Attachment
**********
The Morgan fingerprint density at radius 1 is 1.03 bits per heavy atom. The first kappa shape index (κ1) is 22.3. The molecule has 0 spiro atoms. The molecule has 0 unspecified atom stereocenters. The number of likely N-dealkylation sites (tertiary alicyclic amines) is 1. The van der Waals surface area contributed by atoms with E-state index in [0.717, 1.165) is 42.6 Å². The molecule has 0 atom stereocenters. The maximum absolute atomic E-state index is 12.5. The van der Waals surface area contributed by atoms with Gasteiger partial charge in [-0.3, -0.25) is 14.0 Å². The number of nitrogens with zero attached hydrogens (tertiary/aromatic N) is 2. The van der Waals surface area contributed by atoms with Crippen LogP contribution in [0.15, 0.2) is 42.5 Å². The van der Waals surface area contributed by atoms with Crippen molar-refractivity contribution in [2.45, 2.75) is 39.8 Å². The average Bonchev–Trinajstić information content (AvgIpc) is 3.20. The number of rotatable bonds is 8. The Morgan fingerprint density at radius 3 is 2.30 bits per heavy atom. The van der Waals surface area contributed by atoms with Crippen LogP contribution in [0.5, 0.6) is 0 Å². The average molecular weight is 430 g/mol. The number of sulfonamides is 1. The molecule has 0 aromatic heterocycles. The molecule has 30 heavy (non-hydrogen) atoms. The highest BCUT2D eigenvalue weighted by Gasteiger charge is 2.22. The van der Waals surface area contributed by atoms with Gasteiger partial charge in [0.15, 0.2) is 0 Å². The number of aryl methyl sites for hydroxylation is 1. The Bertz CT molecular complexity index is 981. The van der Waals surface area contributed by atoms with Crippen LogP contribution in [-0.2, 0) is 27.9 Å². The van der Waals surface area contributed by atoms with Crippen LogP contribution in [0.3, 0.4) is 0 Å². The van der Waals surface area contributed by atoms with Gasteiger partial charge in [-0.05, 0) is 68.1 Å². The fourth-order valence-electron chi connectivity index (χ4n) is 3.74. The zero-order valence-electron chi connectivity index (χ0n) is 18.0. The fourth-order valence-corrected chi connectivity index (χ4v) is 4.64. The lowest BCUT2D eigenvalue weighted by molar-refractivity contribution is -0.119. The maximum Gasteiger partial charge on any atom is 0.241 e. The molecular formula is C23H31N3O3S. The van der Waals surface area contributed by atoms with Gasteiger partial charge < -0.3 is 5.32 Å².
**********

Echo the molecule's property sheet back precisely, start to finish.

The Morgan fingerprint density at radius 1 is 1.03 bits per heavy atom. The first kappa shape index (κ1) is 22.3. The molecule has 0 spiro atoms. The molecule has 0 unspecified atom stereocenters. The number of likely N-dealkylation sites (tertiary alicyclic amines) is 1. The van der Waals surface area contributed by atoms with E-state index in [0.717, 1.165) is 42.6 Å². The molecule has 0 atom stereocenters. The maximum absolute atomic E-state index is 12.5. The van der Waals surface area contributed by atoms with Gasteiger partial charge in [-0.3, -0.25) is 14.0 Å². The number of nitrogens with zero attached hydrogens (tertiary/aromatic N) is 2. The van der Waals surface area contributed by atoms with Crippen LogP contribution in [0.15, 0.2) is 42.5 Å². The van der Waals surface area contributed by atoms with Crippen molar-refractivity contribution in [2.45, 2.75) is 39.8 Å². The average Bonchev–Trinajstić information content (AvgIpc) is 3.20. The number of rotatable bonds is 8. The Morgan fingerprint density at radius 3 is 2.30 bits per heavy atom. The van der Waals surface area contributed by atoms with Crippen LogP contribution in [0.5, 0.6) is 0 Å². The average molecular weight is 430 g/mol. The number of sulfonamides is 1. The molecule has 0 aromatic heterocycles. The molecule has 30 heavy (non-hydrogen) atoms. The highest BCUT2D eigenvalue weighted by Gasteiger charge is 2.22. The van der Waals surface area contributed by atoms with Gasteiger partial charge in [0.15, 0.2) is 0 Å². The number of aryl methyl sites for hydroxylation is 1. The Bertz CT molecular complexity index is 981. The van der Waals surface area contributed by atoms with Crippen LogP contribution in [-0.2, 0) is 27.9 Å². The van der Waals surface area contributed by atoms with Crippen LogP contribution in [0.3, 0.4) is 0 Å². The van der Waals surface area contributed by atoms with Gasteiger partial charge in [-0.05, 0) is 68.1 Å². The fourth-order valence-electron chi connectivity index (χ4n) is 3.74. The zero-order valence-electron chi connectivity index (χ0n) is 18.0. The fourth-order valence-corrected chi connectivity index (χ4v) is 4.64. The lowest BCUT2D eigenvalue weighted by molar-refractivity contribution is -0.119. The maximum Gasteiger partial charge on any atom is 0.241 e. The molecular formula is C23H31N3O3S. The van der Waals surface area contributed by atoms with Gasteiger partial charge < -0.3 is 5.32 Å².